First, she designed the eggshell on her computer. Then she built it with a 3-D printer. Getting the right texture was tricky. Sea turtle eggs have soft shells. They aren’t hard like chicken eggs. Williams-Guillén made the eggs out of a soft type of plastic. 

Williams-Guillén wanted the fake eggs to look real. So she turned to Lauren Wilde. She’s a makeup artist. She works in film and TV. Wilde helped sand and paint the eggs. She also coated them with waterproof glue. It kept the tracker inside safe. The final egg looks a bit like a Ping-Pong ball. 

Tracker Testing

But will the InvestEGGator really work? For the past two years, researcher Helen Pheasey has been testing the eggs in Costa Rica. She wants to see if the tracker works, and if the decoys can fool poachers.

Pheasey has a few tricks to slip InvestEGGators into turtle nests. First, she walks along the beach, looking for turtle tracks. Once Pheasey finds a female, she approaches it quietly so she doesn’t scare it. When the turtle is midway through laying its eggs, Pheasey tucks a fake one into the nest. The turtle lays more eggs, hiding the decoy.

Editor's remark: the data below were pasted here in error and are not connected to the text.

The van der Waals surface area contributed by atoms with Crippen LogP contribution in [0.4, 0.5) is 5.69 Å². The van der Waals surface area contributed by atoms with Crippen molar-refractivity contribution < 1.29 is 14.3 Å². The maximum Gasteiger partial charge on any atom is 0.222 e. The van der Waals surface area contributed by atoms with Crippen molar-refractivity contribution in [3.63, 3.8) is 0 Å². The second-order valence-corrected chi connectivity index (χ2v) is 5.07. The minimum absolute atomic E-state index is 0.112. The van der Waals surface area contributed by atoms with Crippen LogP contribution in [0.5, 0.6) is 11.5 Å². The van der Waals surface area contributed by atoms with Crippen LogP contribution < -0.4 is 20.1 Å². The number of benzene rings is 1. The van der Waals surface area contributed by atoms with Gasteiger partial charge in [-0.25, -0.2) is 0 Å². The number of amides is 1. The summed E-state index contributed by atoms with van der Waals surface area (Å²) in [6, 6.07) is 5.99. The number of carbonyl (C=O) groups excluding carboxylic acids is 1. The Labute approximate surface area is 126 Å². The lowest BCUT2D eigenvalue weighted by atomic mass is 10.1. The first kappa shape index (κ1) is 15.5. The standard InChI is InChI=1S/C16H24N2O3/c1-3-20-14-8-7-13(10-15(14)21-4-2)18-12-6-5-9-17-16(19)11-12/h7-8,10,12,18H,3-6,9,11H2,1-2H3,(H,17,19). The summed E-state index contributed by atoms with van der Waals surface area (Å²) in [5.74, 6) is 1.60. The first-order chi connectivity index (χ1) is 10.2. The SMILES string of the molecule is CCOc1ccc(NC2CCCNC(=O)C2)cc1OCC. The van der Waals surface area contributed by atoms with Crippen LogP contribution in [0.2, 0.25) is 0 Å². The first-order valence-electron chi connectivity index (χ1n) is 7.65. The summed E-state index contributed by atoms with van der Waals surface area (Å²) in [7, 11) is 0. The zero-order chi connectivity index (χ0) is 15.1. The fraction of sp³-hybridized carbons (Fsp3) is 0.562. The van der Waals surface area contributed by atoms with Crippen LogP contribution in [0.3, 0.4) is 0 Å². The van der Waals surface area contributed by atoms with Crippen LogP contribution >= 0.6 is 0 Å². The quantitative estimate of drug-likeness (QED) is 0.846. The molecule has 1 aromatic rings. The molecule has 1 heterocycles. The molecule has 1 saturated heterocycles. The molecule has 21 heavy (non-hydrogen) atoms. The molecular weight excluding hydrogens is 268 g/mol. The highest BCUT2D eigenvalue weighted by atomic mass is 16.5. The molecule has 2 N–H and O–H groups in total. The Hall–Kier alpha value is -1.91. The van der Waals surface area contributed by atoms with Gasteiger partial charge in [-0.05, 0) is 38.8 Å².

So far, the technology seems to work. Pheasey has successfully tracked a few stolen eggs. She hopes her tests help scientists improve the device and, eventually, put a stop to turtle poaching. “If you can identify poachers’ trade routes, you can have police waiting for them,” she says. That could protect sea turtles for generations to come

But will the InvestEGGator really work? Researcher Helen Pheasey has been trying to find out for the past two years. She’s been testing the eggs in Costa Rica. She wants to see if the fake eggs can fool poachers. And she wants to see if their trackers work.

Pheasey has a few tricks to slip InvestEGGators into turtle nests. First, she walks along the beach. She looks for turtle tracks. She quietly walks up to any females she finds. She doesn’t want to scare them. She waits until a turtle is midway through laying its eggs. Then Pheasey tucks a fake egg into the nest. The turtle lays more eggs. That hides the fake.

So far, the device seems to work. Pheasey has tracked a few stolen eggs. She hopes her tests help scientists improve the device. Eventually, she hopes it helps put a stop to turtle poaching. “If you can identify poachers’ trade routes, you can have police waiting for them,” she says. That could protect sea turtles for generations to come.